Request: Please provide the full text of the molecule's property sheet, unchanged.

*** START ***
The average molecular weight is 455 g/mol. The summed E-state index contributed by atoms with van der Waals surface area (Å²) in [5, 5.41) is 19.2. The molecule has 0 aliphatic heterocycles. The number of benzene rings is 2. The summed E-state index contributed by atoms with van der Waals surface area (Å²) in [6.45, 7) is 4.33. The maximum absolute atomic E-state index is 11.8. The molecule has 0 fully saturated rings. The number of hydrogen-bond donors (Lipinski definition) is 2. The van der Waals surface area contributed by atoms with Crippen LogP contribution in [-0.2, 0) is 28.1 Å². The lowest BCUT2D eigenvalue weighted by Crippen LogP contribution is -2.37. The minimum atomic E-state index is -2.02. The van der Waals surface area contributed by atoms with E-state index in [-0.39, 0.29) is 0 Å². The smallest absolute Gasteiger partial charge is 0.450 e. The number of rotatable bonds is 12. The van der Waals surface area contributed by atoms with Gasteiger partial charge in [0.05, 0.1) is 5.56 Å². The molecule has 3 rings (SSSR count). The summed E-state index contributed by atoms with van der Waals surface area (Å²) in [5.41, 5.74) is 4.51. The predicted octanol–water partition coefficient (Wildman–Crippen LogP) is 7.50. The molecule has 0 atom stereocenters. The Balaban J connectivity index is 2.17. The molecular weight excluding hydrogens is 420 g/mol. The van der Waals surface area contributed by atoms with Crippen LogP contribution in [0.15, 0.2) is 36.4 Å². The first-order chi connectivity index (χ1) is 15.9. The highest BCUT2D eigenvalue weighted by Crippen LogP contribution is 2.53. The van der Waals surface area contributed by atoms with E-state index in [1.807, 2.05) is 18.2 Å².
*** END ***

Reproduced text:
The average molecular weight is 455 g/mol. The summed E-state index contributed by atoms with van der Waals surface area (Å²) in [5, 5.41) is 19.2. The molecule has 0 aliphatic heterocycles. The number of benzene rings is 2. The summed E-state index contributed by atoms with van der Waals surface area (Å²) in [6.45, 7) is 4.33. The maximum absolute atomic E-state index is 11.8. The molecule has 0 fully saturated rings. The number of hydrogen-bond donors (Lipinski definition) is 2. The van der Waals surface area contributed by atoms with Crippen LogP contribution in [-0.2, 0) is 28.1 Å². The lowest BCUT2D eigenvalue weighted by Crippen LogP contribution is -2.37. The minimum atomic E-state index is -2.02. The van der Waals surface area contributed by atoms with E-state index in [-0.39, 0.29) is 0 Å². The smallest absolute Gasteiger partial charge is 0.450 e. The number of rotatable bonds is 12. The van der Waals surface area contributed by atoms with Gasteiger partial charge in [0.05, 0.1) is 5.56 Å². The molecule has 3 rings (SSSR count). The summed E-state index contributed by atoms with van der Waals surface area (Å²) in [5.41, 5.74) is 4.51. The predicted octanol–water partition coefficient (Wildman–Crippen LogP) is 7.50. The molecule has 0 atom stereocenters. The Balaban J connectivity index is 2.17. The molecular weight excluding hydrogens is 420 g/mol. The van der Waals surface area contributed by atoms with Crippen LogP contribution in [0.15, 0.2) is 36.4 Å². The first-order chi connectivity index (χ1) is 15.9. The highest BCUT2D eigenvalue weighted by Crippen LogP contribution is 2.53. The van der Waals surface area contributed by atoms with E-state index in [1.807, 2.05) is 18.2 Å².